Excess weight linked to increased risk of blood cancer
Being overweight or obese can increase the risk of benign blood disorders becoming cancerous, according to a new US study.
Excess weight has long been linked to an increased risk of multiple myeloma, a cancer of the plasma cells in the blood and bone marrow.
Multiple myeloma is preceded by a blood disorder called monoclonal gammopathy of undetermined significance (MGUS).
This is a precancerous condition that doesn’t cause symptoms and often goes undiagnosed.
Weight plays vital part
The new study by the Washington University School of Medicine shows obesity is a risk factor for developing multiple myeloma through this condition.
If the results are confirmed by clinical trials, then it’s hoped weight control programmes could be used to prevent MGUS becoming multiple myeloma, says study author Su-Hsin Chang.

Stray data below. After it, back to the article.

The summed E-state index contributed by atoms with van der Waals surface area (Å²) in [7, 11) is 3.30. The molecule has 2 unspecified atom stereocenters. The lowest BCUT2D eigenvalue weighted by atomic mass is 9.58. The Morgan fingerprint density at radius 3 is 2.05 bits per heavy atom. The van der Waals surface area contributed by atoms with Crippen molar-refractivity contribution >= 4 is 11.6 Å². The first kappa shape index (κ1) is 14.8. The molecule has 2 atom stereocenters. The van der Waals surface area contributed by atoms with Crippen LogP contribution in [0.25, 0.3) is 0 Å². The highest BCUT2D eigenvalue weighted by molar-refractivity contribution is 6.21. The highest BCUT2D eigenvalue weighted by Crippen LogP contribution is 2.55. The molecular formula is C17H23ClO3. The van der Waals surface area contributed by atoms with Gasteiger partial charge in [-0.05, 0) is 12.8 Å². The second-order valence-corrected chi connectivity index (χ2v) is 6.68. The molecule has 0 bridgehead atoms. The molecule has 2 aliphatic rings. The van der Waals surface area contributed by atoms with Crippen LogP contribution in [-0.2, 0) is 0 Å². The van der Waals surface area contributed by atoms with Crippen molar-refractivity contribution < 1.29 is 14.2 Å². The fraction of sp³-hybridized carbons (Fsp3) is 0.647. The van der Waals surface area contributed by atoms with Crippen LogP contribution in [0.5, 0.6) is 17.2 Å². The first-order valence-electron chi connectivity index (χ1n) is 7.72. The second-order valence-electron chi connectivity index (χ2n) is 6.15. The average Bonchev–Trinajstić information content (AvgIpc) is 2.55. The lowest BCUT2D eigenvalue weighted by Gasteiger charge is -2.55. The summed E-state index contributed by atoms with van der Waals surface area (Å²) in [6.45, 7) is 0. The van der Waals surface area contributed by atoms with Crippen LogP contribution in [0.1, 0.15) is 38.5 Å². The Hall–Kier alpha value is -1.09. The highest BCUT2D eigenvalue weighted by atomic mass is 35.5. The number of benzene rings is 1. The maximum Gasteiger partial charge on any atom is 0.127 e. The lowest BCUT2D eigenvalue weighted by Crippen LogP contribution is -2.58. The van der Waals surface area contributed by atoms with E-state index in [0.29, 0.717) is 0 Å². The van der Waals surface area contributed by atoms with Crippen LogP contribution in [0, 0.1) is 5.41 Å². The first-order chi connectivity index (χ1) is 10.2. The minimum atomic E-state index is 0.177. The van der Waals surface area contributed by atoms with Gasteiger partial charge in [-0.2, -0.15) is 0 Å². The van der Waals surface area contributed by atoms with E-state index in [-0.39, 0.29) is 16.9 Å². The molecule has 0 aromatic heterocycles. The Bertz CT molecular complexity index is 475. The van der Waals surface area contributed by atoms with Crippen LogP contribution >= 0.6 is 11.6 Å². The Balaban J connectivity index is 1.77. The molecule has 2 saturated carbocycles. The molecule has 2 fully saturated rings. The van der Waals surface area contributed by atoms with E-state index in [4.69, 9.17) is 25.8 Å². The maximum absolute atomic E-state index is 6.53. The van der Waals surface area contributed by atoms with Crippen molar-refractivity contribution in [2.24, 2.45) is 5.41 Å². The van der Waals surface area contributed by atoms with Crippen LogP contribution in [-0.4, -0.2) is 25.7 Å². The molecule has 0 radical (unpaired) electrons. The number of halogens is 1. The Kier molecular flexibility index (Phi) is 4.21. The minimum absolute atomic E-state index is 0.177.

The researchers looked at data from 7,878 patients –predominately men – diagnosed with MGUS between 1999 and 2009.
They found that 4.6% of overweight patients and 4.3% of obese patients developed multiple myeloma, compared with 3.5% of people at normal weight – a difference the research team classed as ‘statistically significant’.
Hard to diagnose
MGUS is usually diagnosed by accident when a patient is being tested for other conditions.
While the research team isn’t suggesting a screening programme for MGUS, it does believe regular check-ups can help physicians monitor whether MGUS is progressing to other disorders.
There are around 5,500 new cases of multiple myeloma every year in the UK, with 10-year survival rates relatively low at 33%, though the rates have improved considerably in recent years.
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